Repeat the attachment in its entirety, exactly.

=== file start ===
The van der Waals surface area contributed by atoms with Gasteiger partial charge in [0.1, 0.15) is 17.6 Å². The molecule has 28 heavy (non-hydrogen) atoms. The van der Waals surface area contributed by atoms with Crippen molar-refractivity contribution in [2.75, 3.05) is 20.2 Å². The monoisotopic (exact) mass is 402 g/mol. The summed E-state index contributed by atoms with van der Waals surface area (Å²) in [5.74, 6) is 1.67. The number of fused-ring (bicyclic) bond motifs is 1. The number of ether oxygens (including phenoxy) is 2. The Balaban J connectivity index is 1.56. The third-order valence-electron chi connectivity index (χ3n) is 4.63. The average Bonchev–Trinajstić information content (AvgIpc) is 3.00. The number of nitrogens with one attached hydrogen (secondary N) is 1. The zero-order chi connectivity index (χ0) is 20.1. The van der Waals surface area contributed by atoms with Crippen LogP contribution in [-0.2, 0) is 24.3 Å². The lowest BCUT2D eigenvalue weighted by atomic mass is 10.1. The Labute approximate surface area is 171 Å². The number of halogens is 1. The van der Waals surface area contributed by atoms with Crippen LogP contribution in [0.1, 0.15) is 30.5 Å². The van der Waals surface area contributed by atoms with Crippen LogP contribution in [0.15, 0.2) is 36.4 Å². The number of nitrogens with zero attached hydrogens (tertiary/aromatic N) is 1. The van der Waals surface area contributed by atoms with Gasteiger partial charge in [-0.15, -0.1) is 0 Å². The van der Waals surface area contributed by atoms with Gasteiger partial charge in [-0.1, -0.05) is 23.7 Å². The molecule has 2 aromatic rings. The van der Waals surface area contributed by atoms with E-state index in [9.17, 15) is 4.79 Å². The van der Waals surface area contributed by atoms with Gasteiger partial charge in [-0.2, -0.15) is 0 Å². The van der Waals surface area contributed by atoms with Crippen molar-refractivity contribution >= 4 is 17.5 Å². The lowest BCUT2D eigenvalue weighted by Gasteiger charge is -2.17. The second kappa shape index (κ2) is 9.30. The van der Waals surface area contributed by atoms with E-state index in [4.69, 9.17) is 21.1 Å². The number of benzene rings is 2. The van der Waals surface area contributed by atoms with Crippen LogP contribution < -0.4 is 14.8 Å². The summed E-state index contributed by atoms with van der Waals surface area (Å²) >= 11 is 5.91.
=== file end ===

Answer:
The van der Waals surface area contributed by atoms with Gasteiger partial charge in [0.1, 0.15) is 17.6 Å². The molecule has 28 heavy (non-hydrogen) atoms. The van der Waals surface area contributed by atoms with Crippen molar-refractivity contribution in [2.75, 3.05) is 20.2 Å². The monoisotopic (exact) mass is 402 g/mol. The summed E-state index contributed by atoms with van der Waals surface area (Å²) in [5.74, 6) is 1.67. The number of fused-ring (bicyclic) bond motifs is 1. The number of ether oxygens (including phenoxy) is 2. The Balaban J connectivity index is 1.56. The third-order valence-electron chi connectivity index (χ3n) is 4.63. The average Bonchev–Trinajstić information content (AvgIpc) is 3.00. The number of nitrogens with one attached hydrogen (secondary N) is 1. The zero-order chi connectivity index (χ0) is 20.1. The van der Waals surface area contributed by atoms with Crippen LogP contribution in [-0.2, 0) is 24.3 Å². The lowest BCUT2D eigenvalue weighted by atomic mass is 10.1. The Labute approximate surface area is 171 Å². The number of halogens is 1. The van der Waals surface area contributed by atoms with Crippen LogP contribution in [0.1, 0.15) is 30.5 Å². The van der Waals surface area contributed by atoms with Crippen LogP contribution in [0.15, 0.2) is 36.4 Å². The number of nitrogens with zero attached hydrogens (tertiary/aromatic N) is 1. The van der Waals surface area contributed by atoms with Gasteiger partial charge in [-0.15, -0.1) is 0 Å². The van der Waals surface area contributed by atoms with Gasteiger partial charge in [-0.1, -0.05) is 23.7 Å². The molecule has 2 aromatic rings. The van der Waals surface area contributed by atoms with E-state index in [9.17, 15) is 4.79 Å². The van der Waals surface area contributed by atoms with Gasteiger partial charge in [-0.2, -0.15) is 0 Å². The van der Waals surface area contributed by atoms with Crippen molar-refractivity contribution >= 4 is 17.5 Å². The lowest BCUT2D eigenvalue weighted by Gasteiger charge is -2.17. The second kappa shape index (κ2) is 9.30. The van der Waals surface area contributed by atoms with E-state index in [4.69, 9.17) is 21.1 Å². The number of benzene rings is 2. The van der Waals surface area contributed by atoms with Crippen LogP contribution < -0.4 is 14.8 Å². The summed E-state index contributed by atoms with van der Waals surface area (Å²) >= 11 is 5.91.